Walkabout with Montrose: World's Fairs and White Cities

In 1893, the money and influence of Chicago industrialists and meat packers beat out New York’s bankers and merchants, and the Columbian Exhibition, one of the most important World’s Fairs, was held in the Windy City. In addition to celebrating Columbus’ 400th anniversary of arriving on our hemisphere, the CE was a masterpiece of architectural, cultural and technological wonders. The Fair covered 600 acres, featured 200 new buildings, manmade canals and lagoons, and showcased the people, cultures, and products of the world. During its 6 months run, over 27 million people attended, which was equivalent to half the nation’s population at that time. The Columbian Exhibition gave us the Ferris Wheel, hamburgers, Cracker Jacks, Quaker Oats, Cream of Wheat, Shredded Wheat, Juicy Fruit Gum and Aunt Jemima Pancake mix. Mr. Hershey discovered chocolate at the fair, and America was introduced to Scott Joplin’s ragtime, the hula, and the wonders and power of electricity.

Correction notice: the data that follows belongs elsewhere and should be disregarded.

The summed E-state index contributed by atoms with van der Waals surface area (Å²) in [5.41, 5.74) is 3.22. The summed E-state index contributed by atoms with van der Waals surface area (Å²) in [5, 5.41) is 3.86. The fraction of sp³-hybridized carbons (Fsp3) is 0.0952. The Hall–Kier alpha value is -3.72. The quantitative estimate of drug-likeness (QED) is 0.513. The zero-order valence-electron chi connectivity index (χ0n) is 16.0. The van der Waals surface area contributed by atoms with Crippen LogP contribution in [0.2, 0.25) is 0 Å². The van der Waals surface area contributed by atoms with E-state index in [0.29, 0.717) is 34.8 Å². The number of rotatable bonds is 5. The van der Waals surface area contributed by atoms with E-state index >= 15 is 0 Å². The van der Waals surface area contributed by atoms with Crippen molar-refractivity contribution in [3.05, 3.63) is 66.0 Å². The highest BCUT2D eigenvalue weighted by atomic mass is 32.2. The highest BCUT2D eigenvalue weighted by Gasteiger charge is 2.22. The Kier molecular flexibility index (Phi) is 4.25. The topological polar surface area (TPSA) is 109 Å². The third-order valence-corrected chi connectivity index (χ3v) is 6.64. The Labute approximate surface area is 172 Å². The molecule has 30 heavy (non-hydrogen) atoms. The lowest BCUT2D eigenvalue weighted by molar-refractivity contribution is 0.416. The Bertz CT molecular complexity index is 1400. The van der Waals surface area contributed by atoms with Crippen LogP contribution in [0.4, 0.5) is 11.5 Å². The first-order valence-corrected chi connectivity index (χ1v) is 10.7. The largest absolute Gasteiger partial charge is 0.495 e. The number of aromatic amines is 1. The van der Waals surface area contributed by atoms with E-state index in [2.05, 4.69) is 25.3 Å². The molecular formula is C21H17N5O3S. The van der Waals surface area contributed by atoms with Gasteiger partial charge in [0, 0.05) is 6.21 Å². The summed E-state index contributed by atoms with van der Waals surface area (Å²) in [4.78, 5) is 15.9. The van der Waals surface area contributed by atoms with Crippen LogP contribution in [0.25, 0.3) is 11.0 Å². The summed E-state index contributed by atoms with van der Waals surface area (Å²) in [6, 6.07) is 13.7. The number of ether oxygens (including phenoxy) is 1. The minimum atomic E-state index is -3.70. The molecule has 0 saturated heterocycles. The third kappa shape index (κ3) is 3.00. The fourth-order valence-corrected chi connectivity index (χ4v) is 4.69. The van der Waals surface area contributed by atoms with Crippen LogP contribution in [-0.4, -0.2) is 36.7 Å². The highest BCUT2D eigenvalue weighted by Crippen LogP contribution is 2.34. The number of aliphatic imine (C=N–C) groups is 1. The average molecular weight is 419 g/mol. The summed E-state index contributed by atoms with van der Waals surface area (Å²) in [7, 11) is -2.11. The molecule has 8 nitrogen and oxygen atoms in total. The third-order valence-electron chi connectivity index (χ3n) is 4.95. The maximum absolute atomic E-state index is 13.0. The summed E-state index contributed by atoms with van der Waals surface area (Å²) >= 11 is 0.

One of the most far reaching effects of the Columbian Exhibition was its appearance. Chicago architect Daniel Burnham, along with Frederick Law Olmstead, brought in many prominent architects of the age, including New Yorkers McKim, Mead and White, and they designed what came to be called “The White City”, following Beaux Arts principals of European classical architecture. The central part of the fair featured vast buildings set on wide avenues, with lakes and lagoons. All of the buildings were covered with white stucco or paint, and the city was lit with thousands of electric lights, creating a gleaming city, the source of the “alabaster cities” in the song “America the Beautiful”, as well as the Emerald City in L. Frank Baum’s Oz series, and later, Disneyland.

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